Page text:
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State Rep Alleges Lead Dust at Bridge Site

Thursday, October 6, 2016

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A Maine legislator is calling for the cancellation of contracts with a bridge-painting contractor after an independent soil study allegedly showed evidence that lead paint dust was not being fully contained on a job.

Rep. Ben Chipman (D-Portland) held a press conference Tuesday (Oct. 4), according to local reports, calling on the Maine Department of Transportation to cancel contracts with Southern Road & Bridge, which is responsible for blasting and repainting a number of bridges over I-295 in that state.

Deering Ave. bridge over I-295
© 2016 Google

Rep. Ben Chipman says tests on soil samples near the Deering Avenue Bridge over I-295 (pictured in November 2015, before work was done) showed lead levels between 1,900 and 32,000 parts per million.

Chipman says that he noticed paint dust around the Deering Avenue Bridge site in Portland in August, and was alerted by a labor group to past lead abatement-related violations issued against Southern Road & Bridge, which is headquartered in Tarpon Springs, FL.

The Deering Avenue Bridge work was part of a larger job blasting and painting four bridges on and over I-295 in greater Portland, which began in July. According to the Portland Press Herald, the job is a $1.9 million contract.

Independent Soil Test

Chipman says he and former State Rep. Troy Jackson, who is running for Maine Senate, according to the Press Herald, went to the Deering Avenue Bridge site together. Jackson then gathered soil samples, which he sent to an independent lab for testing. The results, he says, showed lead levels between 1,900 and 32,000 parts per million, far above the residential limit of 1,200 and the playground limit of 400 parts per million.

MaineDOT bridge project map
MaineDOT

The Deering Avenue Bridge work was part of a larger job blasting and painting four bridges on and over I-295 in greater Portland, which began in July.

The Deering Avenue Bridge lies near Deering Oaks Park, in the Oakdale neighborhood of Portland.

“There’s a ballfield here, there is a middle school, there is Deering Oaks park and residential areas on the other side of the bridge,” Chipman said at the press conference, according to the Press Herald. “This is a high-traffic area for joggers, runners, bikers, pedestrians. People come here to work and play and live. And this is not the kind of conditions or pollution that anybody should be subjected to here in Portland or anywhere here in the state.”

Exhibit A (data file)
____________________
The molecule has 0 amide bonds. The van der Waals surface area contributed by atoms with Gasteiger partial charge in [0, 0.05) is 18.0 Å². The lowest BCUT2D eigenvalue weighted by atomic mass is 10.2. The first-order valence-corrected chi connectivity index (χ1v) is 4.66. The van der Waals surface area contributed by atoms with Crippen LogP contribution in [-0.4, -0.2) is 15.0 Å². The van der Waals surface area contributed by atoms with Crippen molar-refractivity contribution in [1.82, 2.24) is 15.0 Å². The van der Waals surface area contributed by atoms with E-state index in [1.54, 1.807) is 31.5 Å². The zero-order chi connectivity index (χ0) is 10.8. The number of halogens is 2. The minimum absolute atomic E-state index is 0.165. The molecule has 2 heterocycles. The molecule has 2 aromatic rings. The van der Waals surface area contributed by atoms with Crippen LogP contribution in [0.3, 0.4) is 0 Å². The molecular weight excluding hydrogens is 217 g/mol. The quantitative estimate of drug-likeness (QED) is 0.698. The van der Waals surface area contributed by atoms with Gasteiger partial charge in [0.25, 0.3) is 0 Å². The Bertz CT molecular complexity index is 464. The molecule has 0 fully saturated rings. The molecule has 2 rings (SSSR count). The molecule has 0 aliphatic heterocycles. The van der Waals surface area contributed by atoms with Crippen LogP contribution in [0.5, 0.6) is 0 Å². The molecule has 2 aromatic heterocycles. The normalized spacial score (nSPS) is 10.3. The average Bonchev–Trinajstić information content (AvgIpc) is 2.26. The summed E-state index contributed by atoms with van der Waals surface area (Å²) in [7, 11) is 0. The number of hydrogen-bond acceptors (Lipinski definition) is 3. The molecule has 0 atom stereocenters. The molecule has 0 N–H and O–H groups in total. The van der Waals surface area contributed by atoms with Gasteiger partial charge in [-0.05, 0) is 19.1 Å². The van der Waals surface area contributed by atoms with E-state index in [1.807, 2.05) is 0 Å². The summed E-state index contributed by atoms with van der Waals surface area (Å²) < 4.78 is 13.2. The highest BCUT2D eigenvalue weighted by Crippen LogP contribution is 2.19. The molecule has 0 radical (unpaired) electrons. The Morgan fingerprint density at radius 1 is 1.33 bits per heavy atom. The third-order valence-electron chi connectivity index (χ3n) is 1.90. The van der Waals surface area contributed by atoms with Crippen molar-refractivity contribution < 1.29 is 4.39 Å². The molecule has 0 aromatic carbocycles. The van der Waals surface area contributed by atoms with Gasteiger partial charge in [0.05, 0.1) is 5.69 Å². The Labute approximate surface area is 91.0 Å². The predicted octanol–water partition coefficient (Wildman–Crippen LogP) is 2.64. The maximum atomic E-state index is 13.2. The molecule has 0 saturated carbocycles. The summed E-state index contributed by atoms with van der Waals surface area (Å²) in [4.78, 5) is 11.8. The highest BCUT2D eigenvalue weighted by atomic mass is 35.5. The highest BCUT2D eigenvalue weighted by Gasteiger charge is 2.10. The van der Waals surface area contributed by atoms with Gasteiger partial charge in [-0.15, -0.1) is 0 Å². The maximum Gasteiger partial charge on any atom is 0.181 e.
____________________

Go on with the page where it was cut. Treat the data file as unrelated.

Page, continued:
Past Lead Issues

In 2015, Southern Road & Bridge was cited by the Occupational Safety and Health Administration for numerous lead- and arsenic-related violations on a job in Wrentham, MA. Those violations originally amounted to $10,710, but were reduced to $2,142 as part of an informal settlement, according to OSHA online records. That case is designated as “pending abatement of violations” as of Wednesday (Oct. 5).

The company’s only other OSHA citation on record came from the same job site, and cited “general requirements” as the nature of the violation.

Southern Road & Bridge lists past clients throughout the country on its website, including the states of Florida, Georgia, Maine, Mississippi, Oklahoma and West Virginia. A call to the company for comment was not returned as of Wednesday afternoon (Oct. 5).

MaineDOT Response

At the time of the press conference, according to WCSH-TV, MaineDOT had not seen the soil test results; later in the day, officials reportedly gained access to the report. A request for further comment was not returned as of deadline for this article.

MaineDOT issued a statement Tuesday shortly after Chipman’s press conference, which read in part: “Because of our high standards for safety and for the environment, we know there is no risk to the public as a result of our work. The highly certified company performing the bridge painting is taking every step to contain any toxic materials. A visual inspection of the ground within the project area is performed, followed by soil samples taken to ensure no hazardous materials are left behind as a result of our work.”

   

Tagged categories: Asia Pacific; Bridges; EMEA (Europe, Middle East and Africa); Environmental Protection; Government; Government contracts; Health & Safety; Health and safety; Latin America; Lead; Lead paint abatement; North America

Comment from M. Halliwell, (10/6/2016, 11:18 AM)

A few questions: 1) How old is the Deering Avenue Bridge? 2) Has it been previously repainted? 3) If so, how many times and what years? 4) Were soil samples collected before Southern Road & Bridge started their work 5) Did Chipman and Jackson see and document a containment failure at that site? 6) Was the "paint dust" from blasting activities or paint overspray? Don't get me wrong here, I agree that hazardous materials like lead should be handled properly, but I'm going to play "devil's advocate" for a moment and wonder how much of this is politically motivated (one person involved is running for office and some labour groups aren't above "tipping someone off" if they have a gripe with a contractor), how much of the lead at that location is historical and how much might be related to Southern's work.


Comment from Jeffrey Morgan, (10/6/2016, 4:54 PM)

Mr. Halliwell is right on the money. Are Mr. Jackson or Chipman certified soil contaminate testers? They've already tainted the investigation through their actions. This smells of a political investigation, not a scientific one. Florida contractor, Maine politicos, sounds fishy.


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